I had this friend in college who would constantly humble brag. He would casually bring up details like how he beat the average on the last exam. How he scored 40 points higher than his whole class on the last paper. How the professor who couldn’t understand why her students kept failing her exams, gave him ‘A’s.
Most of us know people like this and we don’t like them. There’s no disputing their intelligence but do you really trust them? Even though my friend was smart, would you approach someone like him if you needed help? I never did. I knew he could help me but it would be more out of pride than genuine care.
How Companies Try (and Fail) to Build Trust
A lot of businesses tend to operate the same way my friend did. I know because it’s all over their website. If the headline says something like “Years of experience,” “Making the world better,” “The most innovative in our industry,” I go right back to my Google search and click the next link.
Think about it this way. Whose expertise are you more inclined to trust? Someone who tells you all about their education and experience, or someone who proves they’re trustworthy through empathy and results.
Now yes, experience and innovation help businesses build credibility. I can understand how your company’s expertise would be an asset to my own. But how, I don’t know.
And I get it, it’s a quick and easy way to let us know that your company is capable, but you want more than that. You want trust.
When your ideal client trusts you, they promote your brand for you. They bug their friends and followers by constantly raving about you on social media. They buy your latest product the day it comes out. They help your business earn the revenue it deserves. They don’t need to be convinced. Matter of fact, they convince people for you.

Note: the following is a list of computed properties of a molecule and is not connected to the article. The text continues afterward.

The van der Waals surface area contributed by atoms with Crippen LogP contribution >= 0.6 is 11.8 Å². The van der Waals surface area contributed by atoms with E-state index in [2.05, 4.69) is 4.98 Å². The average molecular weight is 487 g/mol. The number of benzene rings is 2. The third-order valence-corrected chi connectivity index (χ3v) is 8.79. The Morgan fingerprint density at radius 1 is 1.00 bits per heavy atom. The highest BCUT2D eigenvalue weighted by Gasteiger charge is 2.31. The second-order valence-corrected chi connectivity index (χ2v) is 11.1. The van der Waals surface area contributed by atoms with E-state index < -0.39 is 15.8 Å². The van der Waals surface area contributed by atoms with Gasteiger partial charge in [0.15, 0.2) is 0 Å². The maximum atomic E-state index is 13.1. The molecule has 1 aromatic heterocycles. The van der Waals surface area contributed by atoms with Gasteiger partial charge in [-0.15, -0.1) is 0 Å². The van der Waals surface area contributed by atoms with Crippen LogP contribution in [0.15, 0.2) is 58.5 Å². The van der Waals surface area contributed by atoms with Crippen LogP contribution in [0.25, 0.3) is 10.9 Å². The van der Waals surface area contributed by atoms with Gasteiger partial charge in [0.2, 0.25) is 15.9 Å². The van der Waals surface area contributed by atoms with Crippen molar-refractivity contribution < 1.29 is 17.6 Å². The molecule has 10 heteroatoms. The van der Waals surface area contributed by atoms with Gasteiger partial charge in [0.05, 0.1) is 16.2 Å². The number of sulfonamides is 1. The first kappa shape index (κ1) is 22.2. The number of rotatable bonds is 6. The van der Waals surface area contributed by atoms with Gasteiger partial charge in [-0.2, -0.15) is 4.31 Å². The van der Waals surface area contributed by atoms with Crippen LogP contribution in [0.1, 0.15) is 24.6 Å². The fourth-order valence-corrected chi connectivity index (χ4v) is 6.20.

You and me, we’re a part of this trust building exercise. Say you’re looking for sheets and you come across Brooklinen’s website. Your thought process is probably something like this: “How many reviews do you have? 56,000? Okay. But, how many of them are five star reviews? Almost all of them?? And you guys have half a million customers?? Lemme get these sheets.”
How to Actually Build Trust
So rather than doing the easy thing and talk about your past results, talk about your prospect’s future with your company instead. Empathize with people. Talk about the benefits of your company’s services instead of how good they are. And show social proof. People care more about what their peers say about your company than what you say. In my next post I’ll talk about how to convert visitors through empathy and copy that connects. If you’re looking for new ways to build buyer trust for your business, reach out to me at firstname.lastname@example.org , I’d love to help.